India Interior

How Shimla saves water, drop by drop

Sarita Brara | Updated on November 01, 2019 Published on October 18, 2019

A group of ‘jal sakhis’ in a residential colony Pics by Sarita Brara

‘Jal sakhi’ Urmila Kashyap reads the meter

The administration and water friends or jal sakhis ensure that conservation steps are implemented

It was a sight never seen before in Shimla — men, women and children lined up with buckets in the famous Mall and other places in the tourist town to get water from the tankers.

That was last year when many residents of Shimla did not get water for 7 to 10 days at a stretch and were forced to look for natural water-bodies around the town to quench their thirst. Tourists were being turned away. All this caught the attention of the national and even international media. The water crisis in this historic town forced authorities to wake up to a situation that had been building up over the last few years — illegal siphoning of water, contamination and shutting down of Ashwani Khud, one of the main sources of water supply, and the outbreak of jaundice.

The first thing the State government and the municipal corporation (MC) did was to set up the Shimla Jal Prabhandan Nigam Ltd or SJPNL to manage the town’s water supply and distribution. The SJPNL has representation from the government, MC and Independent Directors representing the citizens.

An audit that had been ordered soon revealed that there was 27 per cent leakage in the main transmission pipelines and 24 per cent in the distribution network. According to the Managing Director and CEO of the SJPNL, Dr Dharmender Gill, worn out pipes have so far been replaced along 14 km, which reduced the leakage in transmission pipelines to 3 per cent.

Also, 164 valves were replaced to regulate distribution. Thanks to these initiatives, 9 MLD (million litres a day) are already being saved, claims Dr Gill. Sensors have also been installed in the sector storage tanks in the distribution network to monitor water flow as also the water and chlorine levels. The biggest challenge, says Dr Gill, is to make the old pipelines leakage-free.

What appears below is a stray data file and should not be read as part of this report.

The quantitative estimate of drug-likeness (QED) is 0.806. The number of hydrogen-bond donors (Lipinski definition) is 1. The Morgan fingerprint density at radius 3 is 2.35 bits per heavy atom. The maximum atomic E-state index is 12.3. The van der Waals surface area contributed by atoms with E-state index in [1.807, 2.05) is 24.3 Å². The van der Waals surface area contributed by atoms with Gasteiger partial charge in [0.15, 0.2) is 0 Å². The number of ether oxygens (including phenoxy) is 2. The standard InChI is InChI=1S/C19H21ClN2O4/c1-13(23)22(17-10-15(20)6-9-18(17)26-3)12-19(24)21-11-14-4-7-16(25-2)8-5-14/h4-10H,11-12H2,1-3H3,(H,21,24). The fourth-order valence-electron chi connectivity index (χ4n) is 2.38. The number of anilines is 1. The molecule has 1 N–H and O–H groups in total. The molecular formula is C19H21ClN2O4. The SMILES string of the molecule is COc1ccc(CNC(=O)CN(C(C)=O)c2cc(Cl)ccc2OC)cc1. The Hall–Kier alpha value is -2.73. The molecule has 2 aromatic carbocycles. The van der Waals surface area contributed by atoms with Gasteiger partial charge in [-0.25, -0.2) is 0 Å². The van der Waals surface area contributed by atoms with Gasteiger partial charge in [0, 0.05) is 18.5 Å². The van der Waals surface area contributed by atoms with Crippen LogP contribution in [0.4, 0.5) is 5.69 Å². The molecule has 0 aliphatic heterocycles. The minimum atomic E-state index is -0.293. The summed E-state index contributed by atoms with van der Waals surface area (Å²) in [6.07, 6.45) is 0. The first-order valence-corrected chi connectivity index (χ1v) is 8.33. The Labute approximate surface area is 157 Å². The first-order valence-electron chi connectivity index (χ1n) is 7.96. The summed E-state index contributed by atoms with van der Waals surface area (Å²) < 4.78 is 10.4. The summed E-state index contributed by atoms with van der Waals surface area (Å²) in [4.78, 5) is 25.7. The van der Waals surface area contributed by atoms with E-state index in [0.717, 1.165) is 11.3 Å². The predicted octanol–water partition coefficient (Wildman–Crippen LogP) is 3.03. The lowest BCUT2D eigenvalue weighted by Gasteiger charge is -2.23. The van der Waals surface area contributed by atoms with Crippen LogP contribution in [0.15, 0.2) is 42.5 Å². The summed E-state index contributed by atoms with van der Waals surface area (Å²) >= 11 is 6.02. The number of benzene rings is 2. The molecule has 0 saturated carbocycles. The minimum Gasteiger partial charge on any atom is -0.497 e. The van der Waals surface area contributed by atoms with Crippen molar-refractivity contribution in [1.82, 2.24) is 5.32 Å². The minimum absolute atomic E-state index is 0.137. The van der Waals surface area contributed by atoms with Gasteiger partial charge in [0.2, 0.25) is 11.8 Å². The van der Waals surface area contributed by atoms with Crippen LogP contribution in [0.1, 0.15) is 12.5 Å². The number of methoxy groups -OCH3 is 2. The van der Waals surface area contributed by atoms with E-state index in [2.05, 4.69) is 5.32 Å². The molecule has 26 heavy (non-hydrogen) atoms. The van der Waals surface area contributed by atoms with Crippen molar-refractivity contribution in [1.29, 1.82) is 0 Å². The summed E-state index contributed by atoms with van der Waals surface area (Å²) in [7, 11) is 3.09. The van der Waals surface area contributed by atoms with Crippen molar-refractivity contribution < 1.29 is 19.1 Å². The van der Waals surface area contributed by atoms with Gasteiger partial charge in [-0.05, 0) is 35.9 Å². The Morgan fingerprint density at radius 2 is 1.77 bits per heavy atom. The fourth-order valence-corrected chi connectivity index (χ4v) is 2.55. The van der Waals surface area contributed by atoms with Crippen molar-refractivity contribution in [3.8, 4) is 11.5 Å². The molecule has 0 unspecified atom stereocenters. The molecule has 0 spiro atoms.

An independent director of SJPNL, D Chauhan, says the measures to streamline water distribution and supply have led to improvement in the situation this year.

Earlier this year, the Centre, the State government and the SJPNL signed a $40-million loan agreement. The Development Policy Loan will support the SJPNL in its policy and institutional reform programme to improve water supply and sewerage services in the State capital. This includes bringing bulk water to Shimla from a new source on the Sutlej river, 24x7 water supply and sewage management for Shimla City and sewage services for peri-urban areas. It will also support capacity building for the Shimla Municipal Corporation to take on its new role of oversight.

Volunteer power

The SJPNL is also encouraging community participation. Ten groups of jal sakhis (water friends) have been deployed in different colonies in efforts aimed at conserving water, stopping its wastage and educating the masses about it.

These voluntary jal sakhis report on any leakages they detect in the area assigned to them. They also report on overflowing storage tanks and whether stored water is being sent down the drain. They keep tabs on whether water is being supplied every day. If the jal sakhis find that water has not been supplied on a particular day, they immediately get in touch with the concerned officials.

Urmila, a jal sakhi, is also involved in reading meters and bill distribution. Now that the water bills are based on meter reading, (earlier it was a fixed monthly payment for all) people realise that if they waste water, they will get inflated bills, she says. Also, many a time, community taps or those in public places are left running. So the public is being educated to ensure that taps in their vicinity are closed when not in use.

Nirupama, another jal sakhi, is the Community organiser also involved in forming self-help groups. She has reported cases of overflowing tanks and action has been taken. Members of the self-help groups also spread the word on the need to conserve water.

With some of the initiatives already in place, the situation, thankfully, improved considerably and the summer passed off without any chaos and clamour for water despite the heavy flow of tourists. Shimla, hopefully, will get water 24x7 by 2022, says Gill.

Institutional and policy reforms to implement the expansion of the water supply and sewerage service is also envisaged for nine other towns in Himachal Pradesh with the help of the World Bank.

The writer is a senior journalist based in Delhi

Published on October 18, 2019
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